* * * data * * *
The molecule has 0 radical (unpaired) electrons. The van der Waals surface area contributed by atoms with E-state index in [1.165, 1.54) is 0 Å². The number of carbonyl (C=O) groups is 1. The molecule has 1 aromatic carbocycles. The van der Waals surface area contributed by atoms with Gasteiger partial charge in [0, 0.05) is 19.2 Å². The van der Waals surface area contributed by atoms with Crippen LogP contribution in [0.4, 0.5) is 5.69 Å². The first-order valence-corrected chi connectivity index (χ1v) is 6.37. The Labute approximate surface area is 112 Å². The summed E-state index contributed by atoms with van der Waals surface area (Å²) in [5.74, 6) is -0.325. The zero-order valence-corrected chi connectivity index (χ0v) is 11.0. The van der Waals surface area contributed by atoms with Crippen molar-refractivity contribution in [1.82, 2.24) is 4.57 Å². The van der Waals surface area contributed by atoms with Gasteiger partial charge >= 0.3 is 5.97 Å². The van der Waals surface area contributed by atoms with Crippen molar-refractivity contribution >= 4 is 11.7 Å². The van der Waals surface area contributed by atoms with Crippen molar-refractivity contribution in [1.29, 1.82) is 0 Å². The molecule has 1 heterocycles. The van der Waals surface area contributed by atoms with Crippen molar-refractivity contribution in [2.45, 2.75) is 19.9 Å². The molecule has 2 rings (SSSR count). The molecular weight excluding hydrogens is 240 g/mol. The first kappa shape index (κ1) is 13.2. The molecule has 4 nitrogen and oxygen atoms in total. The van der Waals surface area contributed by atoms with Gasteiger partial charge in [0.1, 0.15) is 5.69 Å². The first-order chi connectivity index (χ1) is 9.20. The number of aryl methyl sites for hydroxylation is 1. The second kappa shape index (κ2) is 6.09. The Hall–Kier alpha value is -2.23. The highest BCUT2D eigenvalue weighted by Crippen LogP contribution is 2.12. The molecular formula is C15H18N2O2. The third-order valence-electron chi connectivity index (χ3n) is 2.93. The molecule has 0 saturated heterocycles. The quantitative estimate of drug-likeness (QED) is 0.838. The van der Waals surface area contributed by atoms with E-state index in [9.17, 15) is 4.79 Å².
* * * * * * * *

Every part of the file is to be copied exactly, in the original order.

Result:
The molecule has 0 radical (unpaired) electrons. The van der Waals surface area contributed by atoms with E-state index in [1.165, 1.54) is 0 Å². The number of carbonyl (C=O) groups is 1. The molecule has 1 aromatic carbocycles. The van der Waals surface area contributed by atoms with Gasteiger partial charge in [0, 0.05) is 19.2 Å². The van der Waals surface area contributed by atoms with Crippen LogP contribution in [0.4, 0.5) is 5.69 Å². The first-order valence-corrected chi connectivity index (χ1v) is 6.37. The Labute approximate surface area is 112 Å². The summed E-state index contributed by atoms with van der Waals surface area (Å²) in [5.74, 6) is -0.325. The zero-order valence-corrected chi connectivity index (χ0v) is 11.0. The van der Waals surface area contributed by atoms with Crippen molar-refractivity contribution in [1.82, 2.24) is 4.57 Å². The van der Waals surface area contributed by atoms with Gasteiger partial charge >= 0.3 is 5.97 Å². The van der Waals surface area contributed by atoms with Crippen molar-refractivity contribution >= 4 is 11.7 Å². The van der Waals surface area contributed by atoms with Crippen molar-refractivity contribution in [1.29, 1.82) is 0 Å². The molecule has 1 heterocycles. The van der Waals surface area contributed by atoms with Crippen molar-refractivity contribution in [2.45, 2.75) is 19.9 Å². The molecule has 2 rings (SSSR count). The molecular weight excluding hydrogens is 240 g/mol. The first kappa shape index (κ1) is 13.2. The molecule has 4 nitrogen and oxygen atoms in total. The van der Waals surface area contributed by atoms with Gasteiger partial charge in [0.1, 0.15) is 5.69 Å². The first-order chi connectivity index (χ1) is 9.20. The number of aryl methyl sites for hydroxylation is 1. The second kappa shape index (κ2) is 6.09. The Hall–Kier alpha value is -2.23. The highest BCUT2D eigenvalue weighted by Crippen LogP contribution is 2.12. The molecular formula is C15H18N2O2. The third-order valence-electron chi connectivity index (χ3n) is 2.93. The molecule has 0 saturated heterocycles. The quantitative estimate of drug-likeness (QED) is 0.838. The van der Waals surface area contributed by atoms with E-state index in [9.17, 15) is 4.79 Å².